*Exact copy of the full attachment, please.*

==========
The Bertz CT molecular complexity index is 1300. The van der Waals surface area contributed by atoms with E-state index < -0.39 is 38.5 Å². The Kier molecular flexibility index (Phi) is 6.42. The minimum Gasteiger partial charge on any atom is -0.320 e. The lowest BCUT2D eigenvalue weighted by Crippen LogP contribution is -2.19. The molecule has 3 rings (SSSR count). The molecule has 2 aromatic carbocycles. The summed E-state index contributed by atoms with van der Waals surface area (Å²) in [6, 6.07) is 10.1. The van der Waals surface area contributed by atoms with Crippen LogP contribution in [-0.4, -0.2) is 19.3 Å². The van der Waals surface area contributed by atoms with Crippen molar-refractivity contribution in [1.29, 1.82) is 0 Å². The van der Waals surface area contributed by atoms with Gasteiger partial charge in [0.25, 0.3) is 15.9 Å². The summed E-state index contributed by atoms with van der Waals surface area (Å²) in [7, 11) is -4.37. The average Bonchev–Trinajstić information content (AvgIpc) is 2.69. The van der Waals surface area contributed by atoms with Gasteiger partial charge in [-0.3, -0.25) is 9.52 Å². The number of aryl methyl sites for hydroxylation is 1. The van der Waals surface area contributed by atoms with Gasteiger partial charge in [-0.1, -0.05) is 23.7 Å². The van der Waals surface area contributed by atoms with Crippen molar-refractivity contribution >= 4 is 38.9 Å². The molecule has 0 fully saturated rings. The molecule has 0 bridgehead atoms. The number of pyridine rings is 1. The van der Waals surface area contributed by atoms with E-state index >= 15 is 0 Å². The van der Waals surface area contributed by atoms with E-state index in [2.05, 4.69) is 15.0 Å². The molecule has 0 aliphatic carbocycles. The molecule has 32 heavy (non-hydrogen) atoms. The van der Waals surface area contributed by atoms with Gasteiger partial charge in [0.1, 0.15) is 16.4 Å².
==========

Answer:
The Bertz CT molecular complexity index is 1300. The van der Waals surface area contributed by atoms with E-state index < -0.39 is 38.5 Å². The Kier molecular flexibility index (Phi) is 6.42. The minimum Gasteiger partial charge on any atom is -0.320 e. The lowest BCUT2D eigenvalue weighted by Crippen LogP contribution is -2.19. The molecule has 3 rings (SSSR count). The molecule has 2 aromatic carbocycles. The summed E-state index contributed by atoms with van der Waals surface area (Å²) in [6, 6.07) is 10.1. The van der Waals surface area contributed by atoms with Crippen LogP contribution in [-0.4, -0.2) is 19.3 Å². The van der Waals surface area contributed by atoms with Crippen molar-refractivity contribution in [1.29, 1.82) is 0 Å². The van der Waals surface area contributed by atoms with Gasteiger partial charge in [0.25, 0.3) is 15.9 Å². The summed E-state index contributed by atoms with van der Waals surface area (Å²) in [7, 11) is -4.37. The average Bonchev–Trinajstić information content (AvgIpc) is 2.69. The van der Waals surface area contributed by atoms with Gasteiger partial charge in [-0.3, -0.25) is 9.52 Å². The number of aryl methyl sites for hydroxylation is 1. The van der Waals surface area contributed by atoms with Gasteiger partial charge in [-0.1, -0.05) is 23.7 Å². The van der Waals surface area contributed by atoms with Crippen molar-refractivity contribution >= 4 is 38.9 Å². The molecule has 0 fully saturated rings. The molecule has 0 bridgehead atoms. The number of pyridine rings is 1. The van der Waals surface area contributed by atoms with E-state index >= 15 is 0 Å². The van der Waals surface area contributed by atoms with E-state index in [2.05, 4.69) is 15.0 Å². The molecule has 0 aliphatic carbocycles. The molecule has 32 heavy (non-hydrogen) atoms. The van der Waals surface area contributed by atoms with Gasteiger partial charge in [0.1, 0.15) is 16.4 Å².